message 13: by Jeffrey (last edited Jan 28, 2015 06:01PM) (new)

Jeffrey Eaton | 53 comments I have been writing ever since I was four years old. In first grade, I and a classmate who had some talent in art wrote a letter to Dr. Seuss, offering to help him with his next book. I even had a title picked out for it.

He wrote us back! Encouraged us to continue with our dream but said he already had people to help him with his next several books, LOL. Oh how I wish I had that letter now.

Wrote stories at 6 and 7 that my mother got published in children's magazines. Have been writing pretty much non-stop ever since. It is in my blood, in my bones.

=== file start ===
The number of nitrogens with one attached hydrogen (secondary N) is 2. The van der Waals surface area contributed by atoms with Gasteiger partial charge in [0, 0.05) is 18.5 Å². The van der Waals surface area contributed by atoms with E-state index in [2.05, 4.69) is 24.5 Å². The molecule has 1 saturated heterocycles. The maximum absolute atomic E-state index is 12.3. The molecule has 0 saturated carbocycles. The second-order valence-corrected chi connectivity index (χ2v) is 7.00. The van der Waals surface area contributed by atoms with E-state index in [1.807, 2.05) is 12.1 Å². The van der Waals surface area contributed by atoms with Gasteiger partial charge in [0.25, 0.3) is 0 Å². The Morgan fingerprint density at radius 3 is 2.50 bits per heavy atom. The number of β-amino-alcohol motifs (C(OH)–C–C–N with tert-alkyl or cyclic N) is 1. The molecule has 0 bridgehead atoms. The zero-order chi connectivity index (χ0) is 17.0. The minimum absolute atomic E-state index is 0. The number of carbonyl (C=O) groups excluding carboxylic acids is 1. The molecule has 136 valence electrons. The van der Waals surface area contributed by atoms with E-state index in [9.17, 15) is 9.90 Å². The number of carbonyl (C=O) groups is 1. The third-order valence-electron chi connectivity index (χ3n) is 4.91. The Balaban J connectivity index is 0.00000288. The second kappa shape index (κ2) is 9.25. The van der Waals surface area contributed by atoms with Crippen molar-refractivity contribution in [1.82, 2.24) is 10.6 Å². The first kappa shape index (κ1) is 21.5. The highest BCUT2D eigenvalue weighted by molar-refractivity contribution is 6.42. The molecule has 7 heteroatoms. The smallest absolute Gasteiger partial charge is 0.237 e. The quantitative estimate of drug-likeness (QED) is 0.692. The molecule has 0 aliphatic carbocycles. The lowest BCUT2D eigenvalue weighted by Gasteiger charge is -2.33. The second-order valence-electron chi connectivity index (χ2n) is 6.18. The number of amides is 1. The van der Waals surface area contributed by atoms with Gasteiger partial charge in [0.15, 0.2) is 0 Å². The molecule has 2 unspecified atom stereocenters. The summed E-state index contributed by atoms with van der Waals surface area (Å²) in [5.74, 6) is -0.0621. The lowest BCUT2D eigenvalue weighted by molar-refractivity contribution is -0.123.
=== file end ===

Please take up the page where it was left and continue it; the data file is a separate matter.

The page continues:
message 14: by Alex (new)

Alex Morritt (alexmorritt) | 36 comments I don't feel I 'took up' writing as such. I just realised that despite not being able to live entirely from the proceeds, it was what was calling me the loudest; tugging my sleeve the hardest.

Coupled with moving country, continent, hemisphere, it was as much about a welcome shift in gear in the grand cogwheel of life :)

Ultimately you can write until you die. No one can forcibly retire you; confine you to a corporate scrapheap. You ultimately call the shots and define how, when, and where you work and on what terms.

Is that in itself not worth celebrating ?


message 15: by F.J. (new)

F.J. Hansen (fjhansen) | 25 comments Before I started to write, I was doing what most children did who grew up with Legos, Micro Machines, Action Figures... When I wasn't playing with my brother, nephew, and friends, I was creating my own stories. One day, I decided to put these stories on paper. Eventually, I went on to create entirely original stories, which I'm still working on and expanding to this day.